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Amber Riley and Raven Goodwin are ready for the Internet to lose it over ‘Single Black Female’

Raven Goodwin, left, and Amber Riley in Lifetime's “Single Black Female.” (Donna Permell/Lifetime)

For more than a decade, Amber Riley and Raven Goodwin have heard how much they look alike. Riley is often approached by fans professing to love her work on “Good Luck Charlie.” But that was actually Goodwin, who hears from her fair share of strangers mistaking her for the actress behind “Glee” fan favorite Mercedes Jones. That was Riley’s breakout role.

But the actresses, who have known each other for years, are putting their resemblance to good, thrilling use in a Lifetime movie airing Saturday. “Single Black Female,” a twist on Barbet Schroeder’s classic starring Bridget Fonda and Jennifer Jason Leigh, is chaotic in the way the most memorable Lifetime movies tend to be. Goodwin plays Monica, a rising Houston TV host, who is abruptly assigned a new assistant, Simone (Riley), amid a tumultuous time in her personal life. Despite strange coincidences and warnings from her skeptical BFF Bebe (K. Michelle, of “Love and Hip-Hop” fame), Monica grows close to her eager new charge until, well, you know.

“When they told me they were considering me and Amber, I was like, ‘Well, that just makes sense — let’s do it,’” Goodwin said in a Zoom interview alongside Riley. “I thought it would be a lot of fun.”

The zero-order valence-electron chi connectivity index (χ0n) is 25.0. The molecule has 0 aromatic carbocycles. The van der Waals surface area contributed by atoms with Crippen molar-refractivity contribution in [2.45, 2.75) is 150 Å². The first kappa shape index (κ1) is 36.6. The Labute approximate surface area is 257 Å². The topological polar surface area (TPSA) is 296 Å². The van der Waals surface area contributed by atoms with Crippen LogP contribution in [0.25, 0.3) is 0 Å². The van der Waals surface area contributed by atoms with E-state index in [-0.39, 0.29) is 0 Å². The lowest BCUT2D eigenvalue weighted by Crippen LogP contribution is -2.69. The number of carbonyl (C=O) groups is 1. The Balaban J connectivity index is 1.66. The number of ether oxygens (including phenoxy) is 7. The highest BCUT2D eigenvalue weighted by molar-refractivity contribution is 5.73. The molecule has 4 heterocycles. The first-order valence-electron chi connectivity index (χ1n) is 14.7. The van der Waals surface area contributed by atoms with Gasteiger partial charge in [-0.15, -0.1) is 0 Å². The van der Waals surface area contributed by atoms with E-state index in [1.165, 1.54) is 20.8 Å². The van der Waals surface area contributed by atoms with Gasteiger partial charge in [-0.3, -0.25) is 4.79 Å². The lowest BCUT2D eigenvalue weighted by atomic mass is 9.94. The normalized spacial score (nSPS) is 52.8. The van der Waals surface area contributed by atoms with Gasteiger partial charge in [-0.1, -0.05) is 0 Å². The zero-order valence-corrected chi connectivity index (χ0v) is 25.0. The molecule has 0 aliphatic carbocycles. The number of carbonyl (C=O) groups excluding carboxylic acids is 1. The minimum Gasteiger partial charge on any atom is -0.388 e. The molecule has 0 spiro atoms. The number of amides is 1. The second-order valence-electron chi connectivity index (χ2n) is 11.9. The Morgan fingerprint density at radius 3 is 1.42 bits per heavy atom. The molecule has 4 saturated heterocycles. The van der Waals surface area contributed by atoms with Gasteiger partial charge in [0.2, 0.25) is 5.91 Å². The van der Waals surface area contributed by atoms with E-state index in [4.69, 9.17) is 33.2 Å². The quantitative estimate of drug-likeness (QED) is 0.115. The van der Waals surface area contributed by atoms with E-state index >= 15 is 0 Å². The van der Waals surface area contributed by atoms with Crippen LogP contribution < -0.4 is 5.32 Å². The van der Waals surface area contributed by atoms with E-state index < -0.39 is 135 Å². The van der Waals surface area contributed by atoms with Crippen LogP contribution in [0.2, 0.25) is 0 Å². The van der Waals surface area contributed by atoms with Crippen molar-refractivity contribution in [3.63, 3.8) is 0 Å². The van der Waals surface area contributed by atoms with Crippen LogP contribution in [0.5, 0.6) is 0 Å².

Both Riley and Goodwin are fans of psychological thrillers. But despite an increasing number of thrillers starring Black women, the genre has remained overwhelmingly White. Rarer still is a movie led by two plus-size Black actresses whose size isn’t the point — or even a topic of discussion in the film. That’s in part thanks to an early note Goodwin passed along to the movie’s writers.

The script initially led with Monica, reeling from the death of her father and a traumatic breakup, rolling out of bed and poking at her stomach in the mirror. “I was like, ‘Absolutely not.’ That is not what we do when we need to feel powerful, that is not what we do when we need another reason to get on about life,” Goodwin said. “I think we take the opposite approach. We look in the mirror like, ‘Ooh, I’m fine, let me pump myself up to get back out here.’”

“Monica is such a powerful character, too,” Riley said. “You don’t get to where that character is — nor do you get to where myself or Raven is in this business — by getting up every morning and poking at your fat.”

Riley’s role requires her to come undone over the course of the feature-length film, surpassing the emotional instability of the heartbroken car vandal behind her pitch-perfect “Glee” cover of Jazmine Sullivan’s “Bust Your Windows.” A trailer for the movie drew mixed reactions on social media, with some users wary of the movie’s depiction of a Black woman as unhinged.

Scrutiny comes with the territory, Riley said, but she hopes viewers don’t overthink what’s meant to be a fun Saturday night feature. “Movies are made to be enjoyed, and it’s not a documentary,” Riley said. “It’s a scripted film, and a lot of things are exaggerated. It’s just pure entertainment.”

“Single Black Female” brought opportunities to work with a number of people Riley and Goodwin have admired throughout their careers, including director Shari L. Carpenter. “I was so excited when I found out that she was attached. I loved her work on ‘Queen Sugar,’” Riley said. “She was just she was lovely to work with and we had awesome conversations. And I think she really helped me find the heart and the arc of my character.”